At the end of the day we are commercial software developers. Books do not give us the ANSWERS or FREE systems or frameworks or any such holy grail that means we never have to think again about our jobs. All these things: books, articles, examples are for our consumption to help equip us with a greater arsenal of knowledge to solve the next problem.
I love Rocky's framework. I have learned and taken a whole bunch from it, as I have from MSDN and all the other sources I can get my hands on – not least my own experiences! I use a framework of my own now that is based on, but is very different from, the EXAMPLE framework in Rockys’ book. Why is it so different? Because I develop COMMERCIAL software where every new system has its own peculiarities and my skills as a programmer is to adapt and solve in an efficient manner, bring what I can, create what I can't. And always consider the lifetime of a system and the way in which it will evolve.
By the way, Paul, I do feel that you came in for some harsh criticism from the CSLA forum. Well, you probably brought it down on yourself but you were gracious in the end. I feel strongly about how a single throwaway comment can lead to completely unreasonable negativity about a system/idea/book/…I have seen it cost good people jobs in the past. Thing about blogging is that while it may be aimed at specific professionals it is also accessible to people who are not in that audience! How many times have I had to reassure bosses of this or that after they come in all panicked after reading some comment in an article that they really were not equipped to read. How many times have we all had to sit our bosses down and explain the XML is not the end to all their problems – or web services or, now, SOA….???
Ok, my rant is over. All I will say to all involved it is don’t expect anyone or anything else to solve your problems – use whatever help you can get but put it with your own knowledge and experience because that is what you are getting paid for (not for buying a book or paying $50 dollars to a tool!). AND, share your experiences whenever you can.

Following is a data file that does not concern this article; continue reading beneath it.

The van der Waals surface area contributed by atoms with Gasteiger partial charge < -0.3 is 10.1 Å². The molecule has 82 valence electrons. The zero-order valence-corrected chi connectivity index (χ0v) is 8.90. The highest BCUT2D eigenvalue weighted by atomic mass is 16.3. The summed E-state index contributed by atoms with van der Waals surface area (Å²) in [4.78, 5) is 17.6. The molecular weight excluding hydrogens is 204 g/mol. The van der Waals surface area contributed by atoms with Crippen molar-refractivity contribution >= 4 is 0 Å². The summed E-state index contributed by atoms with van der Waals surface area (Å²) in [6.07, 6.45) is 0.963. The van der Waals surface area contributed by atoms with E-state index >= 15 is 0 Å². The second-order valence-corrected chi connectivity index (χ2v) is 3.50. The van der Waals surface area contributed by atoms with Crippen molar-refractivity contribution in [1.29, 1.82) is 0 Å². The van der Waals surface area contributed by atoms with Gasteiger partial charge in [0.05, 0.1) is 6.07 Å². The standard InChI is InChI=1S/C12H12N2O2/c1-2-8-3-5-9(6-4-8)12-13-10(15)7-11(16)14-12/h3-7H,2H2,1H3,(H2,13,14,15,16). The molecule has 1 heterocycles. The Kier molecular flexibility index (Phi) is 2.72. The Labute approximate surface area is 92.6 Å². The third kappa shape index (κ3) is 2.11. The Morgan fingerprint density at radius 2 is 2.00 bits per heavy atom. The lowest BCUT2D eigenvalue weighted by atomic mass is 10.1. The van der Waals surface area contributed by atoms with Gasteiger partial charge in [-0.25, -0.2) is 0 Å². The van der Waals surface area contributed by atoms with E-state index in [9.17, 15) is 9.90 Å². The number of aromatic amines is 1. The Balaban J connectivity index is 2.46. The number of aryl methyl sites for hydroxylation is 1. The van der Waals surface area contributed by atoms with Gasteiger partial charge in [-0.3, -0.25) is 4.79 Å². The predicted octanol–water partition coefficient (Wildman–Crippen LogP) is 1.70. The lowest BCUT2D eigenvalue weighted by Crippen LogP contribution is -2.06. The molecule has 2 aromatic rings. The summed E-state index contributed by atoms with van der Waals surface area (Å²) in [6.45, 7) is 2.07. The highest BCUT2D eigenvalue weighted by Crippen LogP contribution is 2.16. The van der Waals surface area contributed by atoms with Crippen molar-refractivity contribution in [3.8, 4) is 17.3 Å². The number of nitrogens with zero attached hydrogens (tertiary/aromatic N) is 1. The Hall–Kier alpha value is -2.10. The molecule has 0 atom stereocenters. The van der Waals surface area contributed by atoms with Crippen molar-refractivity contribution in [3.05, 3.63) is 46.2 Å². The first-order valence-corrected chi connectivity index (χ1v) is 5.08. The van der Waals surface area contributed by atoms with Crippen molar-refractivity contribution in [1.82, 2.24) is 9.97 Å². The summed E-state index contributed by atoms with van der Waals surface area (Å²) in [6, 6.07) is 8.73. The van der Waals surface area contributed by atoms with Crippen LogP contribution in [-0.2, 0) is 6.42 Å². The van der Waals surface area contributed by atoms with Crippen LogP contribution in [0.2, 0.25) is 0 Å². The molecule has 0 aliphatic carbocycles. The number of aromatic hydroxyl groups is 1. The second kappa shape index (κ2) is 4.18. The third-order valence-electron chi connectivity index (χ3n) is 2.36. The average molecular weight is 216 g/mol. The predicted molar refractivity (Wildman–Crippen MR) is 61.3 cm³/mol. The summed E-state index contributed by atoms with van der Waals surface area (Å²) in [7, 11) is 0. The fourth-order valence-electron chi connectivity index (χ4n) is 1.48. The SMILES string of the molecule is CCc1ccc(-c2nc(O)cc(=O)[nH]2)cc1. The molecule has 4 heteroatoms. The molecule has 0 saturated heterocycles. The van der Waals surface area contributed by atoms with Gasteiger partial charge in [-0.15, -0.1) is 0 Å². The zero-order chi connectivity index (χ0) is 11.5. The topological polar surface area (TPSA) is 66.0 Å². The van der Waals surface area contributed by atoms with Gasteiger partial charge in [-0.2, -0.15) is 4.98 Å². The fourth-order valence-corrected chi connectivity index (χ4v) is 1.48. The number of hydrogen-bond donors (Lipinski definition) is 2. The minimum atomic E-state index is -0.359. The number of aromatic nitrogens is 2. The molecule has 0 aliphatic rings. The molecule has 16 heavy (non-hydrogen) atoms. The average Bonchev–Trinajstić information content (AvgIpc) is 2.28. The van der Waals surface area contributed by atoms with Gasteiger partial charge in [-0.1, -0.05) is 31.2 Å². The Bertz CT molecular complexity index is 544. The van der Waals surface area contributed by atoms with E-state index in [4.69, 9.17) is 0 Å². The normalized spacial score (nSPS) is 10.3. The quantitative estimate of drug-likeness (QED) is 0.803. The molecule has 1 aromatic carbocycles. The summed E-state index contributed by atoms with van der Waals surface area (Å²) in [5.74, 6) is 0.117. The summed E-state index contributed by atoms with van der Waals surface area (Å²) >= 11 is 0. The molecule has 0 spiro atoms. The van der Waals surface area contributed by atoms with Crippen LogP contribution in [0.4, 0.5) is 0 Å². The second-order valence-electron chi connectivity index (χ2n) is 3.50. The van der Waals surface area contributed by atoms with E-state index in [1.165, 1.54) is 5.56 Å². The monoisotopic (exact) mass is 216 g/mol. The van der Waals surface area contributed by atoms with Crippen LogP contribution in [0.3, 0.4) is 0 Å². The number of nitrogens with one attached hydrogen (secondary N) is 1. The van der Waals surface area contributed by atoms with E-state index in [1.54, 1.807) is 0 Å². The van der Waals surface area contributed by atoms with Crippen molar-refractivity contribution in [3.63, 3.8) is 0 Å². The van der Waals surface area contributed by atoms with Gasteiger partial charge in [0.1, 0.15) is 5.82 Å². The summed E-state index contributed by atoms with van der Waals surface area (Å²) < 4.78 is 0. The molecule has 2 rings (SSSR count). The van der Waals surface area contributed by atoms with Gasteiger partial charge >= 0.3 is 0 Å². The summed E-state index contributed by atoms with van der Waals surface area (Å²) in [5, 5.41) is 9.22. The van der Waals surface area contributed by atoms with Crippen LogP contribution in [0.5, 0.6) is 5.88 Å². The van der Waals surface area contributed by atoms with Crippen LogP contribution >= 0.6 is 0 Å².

Excellent post "jh72i". I guess part of my problem was that my boss at my last job was "sold" by some consultants that CSLA was the answer that we had to use. My opinions were belittled, my previous project was ridiculed (which was a quickie ASP.NET project that didn't justify an elaborate architecture of any type), and my boss was showed the book which proved it must be true. They told him that no using this tried and true framework would cost them months, both short-term and long-term, and yet later most of the other consultants were able to confide in me the opposite -- it was just the "sale" in other words. And that is my main gripe -- there are many people that should know better but talk it up in such a way that they convince others with less experience that it is a silver bullet. And that's also the exact same response that I got in those forums (from a small minority probably, but a very vocal one).
Hey, and I understand your pain (and Rocky does too) about those 'salesmen'. That's what prompted me to post to your site, Paul. There are some absolutely excellent people contributing to the CSLA forum (and some even more excellent NOT contributing!) but I truly get the impression that many expect too much for too little of their own input, if you know what I mean. Any developer that accepts things at face value without question worries the hell out of me! And, those that then go on to convince others....well...very scary results.
I first heard of CSLA when I started work in a company that had decided to use it..because they read the book..to develop a multi million Euro project in the financial services sector. The system actually manages billions and billions of Euros. To my astonishment there were no tests, trials, anything done on it - they just trusted it would be great!!! Boy-oh-boy-oh-boy!!
It is a great system now but only because a colleague and I made it so. See, lots of what Rocky's does I love and undertsand completely but I don't always agree that everything fits well in the types of companies I work for - that is something that is little talked (blogged :) about: the influence of the people that manage systems over their lifetime after the initial development phase. Like, the OO systems can die a death in a very short time if the company doesn't carefully manage the code.
I think the value in CSLA or any other framework for that matter is that they promote consistency. Having been in the field for almost 20 years that counts for a great deal. Also, in my humble opinion a track record with a particular approach/framework is paramont to understanding it strengths and weaknesses in solving a particular problem.
Looking forward to giving your ORMapper a try.
I have used CSLA successfully on several projects. Like anything else there was quite a learning curve and getting by in from other developers was also an issue. We relied heavily on mass code generation (CodeSmith) and unit testing. (VSTS) Without a good unit test harness I think you will not be successful with any OR/relation mapping tools.